The dominant northern NPC went into a conservative alliance with the new Yoruba NNDP, leaving the Igbo NCNC to coalesce with the remnants of the AG in a progressive alliance.

In the vote, widespread electoral fraud was alleged and riots erupted in the Yoruba West where heartlands of the AG discovered they had apparently elected pro-government NNDP representatives.


hat comes to mind when you hear ‘Nigeria’?

One in every five African is Nigerian; that is how large and populated Nigeria is. It is not just Africa’s most populous nation, but also Africa’s most popular nation.

To some people in the west, every African is a Nigerian, one can hardly fault them; Nigerians are all around the globe, inscribing their names on the map of every continent. But what is the country most famous for across the globe?

OIL – The number one thing Africa’s giant is most famous for is petroleum.When you think oil, you think Nigeria. Nigeria remains Africa’s largest oil producer, though the country went from being 10th to 12th largest producer of oil in the world.

Oil plays a major role in the country’s economy, accounting for about 70 percent of government revenue and 95 percent of foreign exchange income.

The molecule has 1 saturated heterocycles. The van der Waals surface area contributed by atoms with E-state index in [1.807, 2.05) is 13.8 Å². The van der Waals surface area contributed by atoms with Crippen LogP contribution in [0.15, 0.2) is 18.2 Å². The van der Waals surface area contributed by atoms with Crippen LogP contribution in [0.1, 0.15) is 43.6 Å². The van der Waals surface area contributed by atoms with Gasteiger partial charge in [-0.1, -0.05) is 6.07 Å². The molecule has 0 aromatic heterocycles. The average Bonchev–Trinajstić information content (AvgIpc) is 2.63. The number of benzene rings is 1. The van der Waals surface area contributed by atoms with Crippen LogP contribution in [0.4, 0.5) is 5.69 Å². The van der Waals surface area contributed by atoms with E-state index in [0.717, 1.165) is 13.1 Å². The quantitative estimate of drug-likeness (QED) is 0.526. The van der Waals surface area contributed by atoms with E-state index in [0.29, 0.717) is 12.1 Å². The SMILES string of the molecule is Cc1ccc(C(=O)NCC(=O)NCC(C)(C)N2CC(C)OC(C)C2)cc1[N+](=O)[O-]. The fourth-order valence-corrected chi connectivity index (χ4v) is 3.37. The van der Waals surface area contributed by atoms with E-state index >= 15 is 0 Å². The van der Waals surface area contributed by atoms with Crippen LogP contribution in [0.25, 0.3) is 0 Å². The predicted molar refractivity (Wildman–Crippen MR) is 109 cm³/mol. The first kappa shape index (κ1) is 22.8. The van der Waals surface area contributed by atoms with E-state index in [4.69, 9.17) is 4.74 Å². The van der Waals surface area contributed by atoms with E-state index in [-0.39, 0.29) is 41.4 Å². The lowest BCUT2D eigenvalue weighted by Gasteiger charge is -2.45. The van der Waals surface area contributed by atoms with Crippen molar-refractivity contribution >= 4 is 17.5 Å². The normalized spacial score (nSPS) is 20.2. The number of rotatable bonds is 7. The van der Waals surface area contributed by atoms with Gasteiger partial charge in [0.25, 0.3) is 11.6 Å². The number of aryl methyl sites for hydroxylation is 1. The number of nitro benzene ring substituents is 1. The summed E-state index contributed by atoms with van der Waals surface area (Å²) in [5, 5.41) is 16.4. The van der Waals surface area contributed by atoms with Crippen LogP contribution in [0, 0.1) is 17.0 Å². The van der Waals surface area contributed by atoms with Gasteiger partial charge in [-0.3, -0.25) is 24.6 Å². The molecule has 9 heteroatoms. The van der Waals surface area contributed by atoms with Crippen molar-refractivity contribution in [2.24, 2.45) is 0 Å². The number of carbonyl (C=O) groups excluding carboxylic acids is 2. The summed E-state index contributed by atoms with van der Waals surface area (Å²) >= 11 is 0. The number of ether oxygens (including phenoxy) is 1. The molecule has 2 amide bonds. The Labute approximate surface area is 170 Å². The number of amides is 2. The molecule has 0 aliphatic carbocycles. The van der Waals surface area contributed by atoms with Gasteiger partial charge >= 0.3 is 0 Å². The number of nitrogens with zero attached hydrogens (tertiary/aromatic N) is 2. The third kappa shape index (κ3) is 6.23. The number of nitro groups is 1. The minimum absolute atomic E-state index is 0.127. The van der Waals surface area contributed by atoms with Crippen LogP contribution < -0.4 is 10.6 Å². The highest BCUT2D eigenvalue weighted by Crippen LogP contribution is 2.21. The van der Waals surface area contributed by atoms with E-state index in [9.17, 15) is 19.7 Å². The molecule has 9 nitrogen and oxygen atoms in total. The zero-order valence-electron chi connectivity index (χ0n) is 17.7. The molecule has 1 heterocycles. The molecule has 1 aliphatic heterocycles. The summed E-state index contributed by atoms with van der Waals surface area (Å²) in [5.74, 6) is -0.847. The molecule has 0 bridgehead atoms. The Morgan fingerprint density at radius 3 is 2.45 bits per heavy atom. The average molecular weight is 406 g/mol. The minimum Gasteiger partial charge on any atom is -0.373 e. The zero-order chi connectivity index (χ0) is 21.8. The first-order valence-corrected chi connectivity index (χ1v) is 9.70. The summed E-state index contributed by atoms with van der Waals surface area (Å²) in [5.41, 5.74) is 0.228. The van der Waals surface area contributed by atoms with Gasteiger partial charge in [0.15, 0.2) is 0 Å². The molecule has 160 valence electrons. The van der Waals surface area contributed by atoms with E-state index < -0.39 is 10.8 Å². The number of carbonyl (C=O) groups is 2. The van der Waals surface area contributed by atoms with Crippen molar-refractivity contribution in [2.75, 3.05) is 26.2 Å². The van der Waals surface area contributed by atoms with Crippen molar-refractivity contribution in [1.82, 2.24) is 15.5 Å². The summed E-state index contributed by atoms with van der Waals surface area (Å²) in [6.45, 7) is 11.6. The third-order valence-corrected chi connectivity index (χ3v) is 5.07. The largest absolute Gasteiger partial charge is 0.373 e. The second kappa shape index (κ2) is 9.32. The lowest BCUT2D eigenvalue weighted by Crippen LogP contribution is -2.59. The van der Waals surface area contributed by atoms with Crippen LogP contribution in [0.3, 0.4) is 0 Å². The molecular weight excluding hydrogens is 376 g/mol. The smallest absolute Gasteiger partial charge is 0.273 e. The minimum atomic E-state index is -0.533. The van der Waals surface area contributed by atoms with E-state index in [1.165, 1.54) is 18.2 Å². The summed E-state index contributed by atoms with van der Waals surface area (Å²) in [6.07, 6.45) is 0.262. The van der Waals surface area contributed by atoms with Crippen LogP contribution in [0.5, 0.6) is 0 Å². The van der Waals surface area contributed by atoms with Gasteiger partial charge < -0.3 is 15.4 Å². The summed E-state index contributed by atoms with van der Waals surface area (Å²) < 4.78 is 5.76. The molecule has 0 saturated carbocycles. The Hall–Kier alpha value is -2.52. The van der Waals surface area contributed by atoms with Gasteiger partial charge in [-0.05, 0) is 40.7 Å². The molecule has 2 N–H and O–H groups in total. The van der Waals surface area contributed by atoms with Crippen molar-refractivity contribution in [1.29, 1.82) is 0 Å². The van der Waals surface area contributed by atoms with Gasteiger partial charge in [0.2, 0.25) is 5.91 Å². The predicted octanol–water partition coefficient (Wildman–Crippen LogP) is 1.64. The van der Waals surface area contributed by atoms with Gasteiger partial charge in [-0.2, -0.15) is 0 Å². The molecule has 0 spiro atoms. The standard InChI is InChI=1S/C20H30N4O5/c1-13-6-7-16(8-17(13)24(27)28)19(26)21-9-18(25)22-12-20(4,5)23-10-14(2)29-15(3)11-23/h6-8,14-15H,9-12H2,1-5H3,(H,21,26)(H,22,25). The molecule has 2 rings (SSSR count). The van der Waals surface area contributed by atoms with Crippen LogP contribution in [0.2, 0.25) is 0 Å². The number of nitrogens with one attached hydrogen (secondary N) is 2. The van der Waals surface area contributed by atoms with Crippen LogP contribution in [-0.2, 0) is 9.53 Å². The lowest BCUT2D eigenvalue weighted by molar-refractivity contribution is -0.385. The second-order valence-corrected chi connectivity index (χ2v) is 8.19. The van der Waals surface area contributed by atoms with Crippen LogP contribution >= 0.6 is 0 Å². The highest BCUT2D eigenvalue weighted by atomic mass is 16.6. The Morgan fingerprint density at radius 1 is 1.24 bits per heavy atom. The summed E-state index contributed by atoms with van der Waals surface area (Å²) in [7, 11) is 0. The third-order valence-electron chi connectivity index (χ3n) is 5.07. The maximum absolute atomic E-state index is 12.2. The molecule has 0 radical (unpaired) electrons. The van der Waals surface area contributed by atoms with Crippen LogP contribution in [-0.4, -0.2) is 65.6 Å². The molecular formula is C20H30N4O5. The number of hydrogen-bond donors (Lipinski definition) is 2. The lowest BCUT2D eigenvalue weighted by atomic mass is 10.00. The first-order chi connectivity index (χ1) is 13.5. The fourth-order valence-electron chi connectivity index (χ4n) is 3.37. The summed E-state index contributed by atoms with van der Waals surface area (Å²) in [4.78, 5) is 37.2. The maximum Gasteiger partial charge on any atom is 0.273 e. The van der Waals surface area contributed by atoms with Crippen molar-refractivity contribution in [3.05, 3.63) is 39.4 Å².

THE CITY OF LAGOS – Renowned as Africa’s big apple, Lagos is an economic focal point, an industrial hub and a commercial powerhouse to not just Nigerians, but to the world.

The city of Lagos is Nigeria’s most cosmopolitan city and a melting pot of a variety of culture – African, Asian and European – with a diverse and large number of American, European, Asian, and Lebanese expatriates who live in, and juggle businesses in and out of the country.

TERRORISM (BOKO HARAM) – Unfortunately, not everything the country is known for is positive. The prevalence of the terrorist sect Boko Haram has placed the country at the centre of the international media, making the country even more famous than its oil. The result of search engines when ‘Nigeria’ is typed is proof of this. Whether the Nigerian people like it or not, the name ‘Nigeria’ is now synonymous with terrorism.

 CORRUPTION – Although corruption is a widespread phenomenon that is not only peculiar to just Nigeria, it is a pandemic in the country that every elected leader has promised to eradicate yet failed to. But with the current administration, Nigerians have renewed hope for a corrupt free state. President Buhari has given a new definition to corruption, and vowed to eradicate it. Hopefully at the end of his tenure, corruption will seize to be on this list.

ENTERTAINMENT – America has Hollywood, India has Bollywood and Nigeria has Nollywood. The Nigerian film industry has grown to become the second largest in the world in terms of the number of movies produced annually, placing it ahead of Hollywood and behind Bollywood. Nigerian actors and producers like Omotola Jalade Ekeinde, and Kunle Afolayan have also made their mark in the international scene.

The Nigerian music industry also pulls its weight in the international scene, with quite a number of international collaborations and recognition.